When I wrote my novel Virus, I invented a corrupt Ugandan government leader, a rogue NGO and a web of conceit, deceptions, untruths and PR spin that revolved right up to, and inside, the White House. Little did I know that actual events would so closely mirror broad aspects of my fictional story. The “Kony 2012” documentary/advertisement says a lot about how ideas work, how misconceptions get established and how a seemingly good idea can carry enough poison to infect the very people it is trying to help. But, most of all, it says a lot about us. And it isn’t a pleasant view.
First to look at the misconceptions. It’s been widely stated that the video, at best, fails to cover, and at worst is utterly wrong about, the myriad disputes in the region covering Uganda, the Democratic Republic of Congo, the Central African Republic and, Southern Sudan. This much is by now pretty much beyond dispute. The NGO behind the video, Invisible Children (IC), has admitted that it purposely dumbed down the content so as to make a point that the psychopathic mass murderer who is the subject of the video, Joseph Kony, should be hunted down and made the face the wrath of (Western) justice.
This cute PR exercise pushes all the emotional buttons and pulls all the shifty tricks from the grab bag of the most shonky “Mad Men”. In failing to note, for instance, that Kony and his Lord’s Resistance Army are isolated, under-resourced, under-trained and on the run in the jungles of central Africa; or in leaving out the bit that press ganging of child soldiers is rife in the region with its proponents including the President of Uganda, Yoweri Musevini, or in forgetting to mention that the LRA emerged in reaction to very real grievance among the persecuted Acholi people in northern Uganda at the hands of its own government, or in not factoring in the bit that international investors in the region have stirred various pots for their own vested interests, creating waves from which Kony appears to have occasionally benefitted, or in being uninformative of the fact that the very International Criminal Court indictment IC seems to invoke is one probable reason Kony hasn’t actually given up and sought a peace deal, “Kony 2012” actually undermines its own expressed intentions.
Beyond that, the funding base of the IC organisation is claimed to be heavily dependent on American fundamentalist Christians. If true, this is another detail the IC forgot to include in its 30 minute indulgence. Invisible Motives rather than Invisible Children perhaps.
Building a statement of apparent fact on a range of half truths, vacuums and bending light is not an action isolated to the “Kony 2012” producers. But, its hit rate suggests few have done it so well.
How might this campaign actually harm the former child soldiers and victims of violence it seeks to help?
For one, as noted, the ICC arrest warrant hanging over Kony’s head is a barrier to him ever coming in from the jungle and seeking peace. It may seem counter-intuitive that he would do such a thing, but some LRA fighters have already done this some years ago and the ICC has suggested to Mr Musevini that he set up an independent peace and reconciliation body within Uganda. Kony is intelligent. He has played the complicated, changing landscape in the region deftly and he has survived against all odds. He would know that should he simply give up and come in, his probable reward would be the rest of his life in jail. Why would he give himself up for that?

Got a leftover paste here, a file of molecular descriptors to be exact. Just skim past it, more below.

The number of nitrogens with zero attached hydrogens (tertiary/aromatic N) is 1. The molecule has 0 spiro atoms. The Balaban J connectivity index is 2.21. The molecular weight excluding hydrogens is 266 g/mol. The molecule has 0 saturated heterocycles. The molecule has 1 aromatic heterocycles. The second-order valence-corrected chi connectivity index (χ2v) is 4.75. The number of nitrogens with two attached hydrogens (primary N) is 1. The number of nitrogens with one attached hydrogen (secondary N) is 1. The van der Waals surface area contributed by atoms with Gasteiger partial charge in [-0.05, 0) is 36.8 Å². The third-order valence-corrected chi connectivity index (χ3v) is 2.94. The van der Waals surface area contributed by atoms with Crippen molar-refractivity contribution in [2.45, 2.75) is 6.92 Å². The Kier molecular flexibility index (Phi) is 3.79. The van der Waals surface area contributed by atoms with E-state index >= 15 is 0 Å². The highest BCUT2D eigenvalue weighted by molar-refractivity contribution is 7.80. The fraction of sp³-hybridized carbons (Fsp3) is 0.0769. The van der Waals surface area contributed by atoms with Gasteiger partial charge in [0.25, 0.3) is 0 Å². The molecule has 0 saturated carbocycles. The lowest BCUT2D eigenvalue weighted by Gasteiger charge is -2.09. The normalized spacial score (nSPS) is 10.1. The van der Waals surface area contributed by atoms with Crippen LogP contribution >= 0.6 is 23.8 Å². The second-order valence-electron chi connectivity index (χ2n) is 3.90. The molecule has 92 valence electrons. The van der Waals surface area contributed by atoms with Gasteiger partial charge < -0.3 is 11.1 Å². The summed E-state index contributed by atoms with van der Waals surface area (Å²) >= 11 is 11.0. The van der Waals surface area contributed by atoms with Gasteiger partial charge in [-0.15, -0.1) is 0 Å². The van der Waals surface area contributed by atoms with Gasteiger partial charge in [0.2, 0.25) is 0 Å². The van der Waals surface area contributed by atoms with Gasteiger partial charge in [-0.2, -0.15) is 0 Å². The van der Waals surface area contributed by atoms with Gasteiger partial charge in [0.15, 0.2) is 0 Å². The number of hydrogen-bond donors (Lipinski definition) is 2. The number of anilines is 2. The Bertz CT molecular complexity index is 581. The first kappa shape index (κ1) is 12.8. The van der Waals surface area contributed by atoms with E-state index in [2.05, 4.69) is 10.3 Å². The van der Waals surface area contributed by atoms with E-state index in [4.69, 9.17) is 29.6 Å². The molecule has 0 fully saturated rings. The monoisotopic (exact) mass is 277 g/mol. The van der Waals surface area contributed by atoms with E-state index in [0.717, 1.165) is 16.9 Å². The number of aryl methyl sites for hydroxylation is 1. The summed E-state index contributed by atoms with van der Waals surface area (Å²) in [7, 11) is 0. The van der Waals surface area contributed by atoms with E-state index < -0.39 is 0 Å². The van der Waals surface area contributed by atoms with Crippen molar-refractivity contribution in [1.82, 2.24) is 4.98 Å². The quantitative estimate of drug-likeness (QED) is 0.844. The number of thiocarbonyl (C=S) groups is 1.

Secondly, by portraying Kony as some kind of black hat cowboy in an old John Wayne Western, IC risks drawing much needed resources to his capture, and away from other areas that will actually help many of those suffering. More indirectly, shaping a campaign of clear misinterpretation sows the seeds of confusion in the wider global public and militates against a wider understanding of the region’s ills and, therefore, undermines any real chance of the kind of useful global mobilisation IC is seeking.
So, what does this say about us?
For one, the fact that we have to have our information so packaged and polished raises questions as to whether even the economically developed world can ever really grasp the issues it has the responsibility to face. Few had heard of Joseph Kony prior to “Kony 2012” and fewer still even knew that the border region had been mired in internecine wars and cross border spillovers for decades or that the DRC, for one is the world’s major centre for tantalum, a prime component in mobile phones, DVD players, game consoles and computers, such as, ironically, the one I am writing this article on and that oil was recently discovered in Uganda.
Without this knowledge few have been able to join the dots between international business interests, the cost of consumerism, political power plays, tribal rifts and alliances, cultural components, corrupted governments and big power arms sales to arrive at an educated position on just what a miniscule role Joseph Kony plays in all this, and, more importantly, what to do about the bigger picture.
But, perhaps most alarmingly, “Kony 2012” tells us that we still give credence to the old White Man’s Burden line of the colonial era. We still believe that Africa’s problems are the creation of doltish, backward Africans who need a white knight to ride upon its idealist steed and vanquish the evil doers. We ignore the fact that those evil doers and the white knights are often in bed together. It’s more than just a bad visual.
“Kony 2012” has made my fictional take on problems in aid, Africa, big business and politics more real than I could have imagined. The YouTube phenomenon’s remarkable popularity is nothing less than a sad indictment on a world too full of guilt and ignorance to give due shape to the good intentions many of us citizens hold regarding the myriad problems that confront us.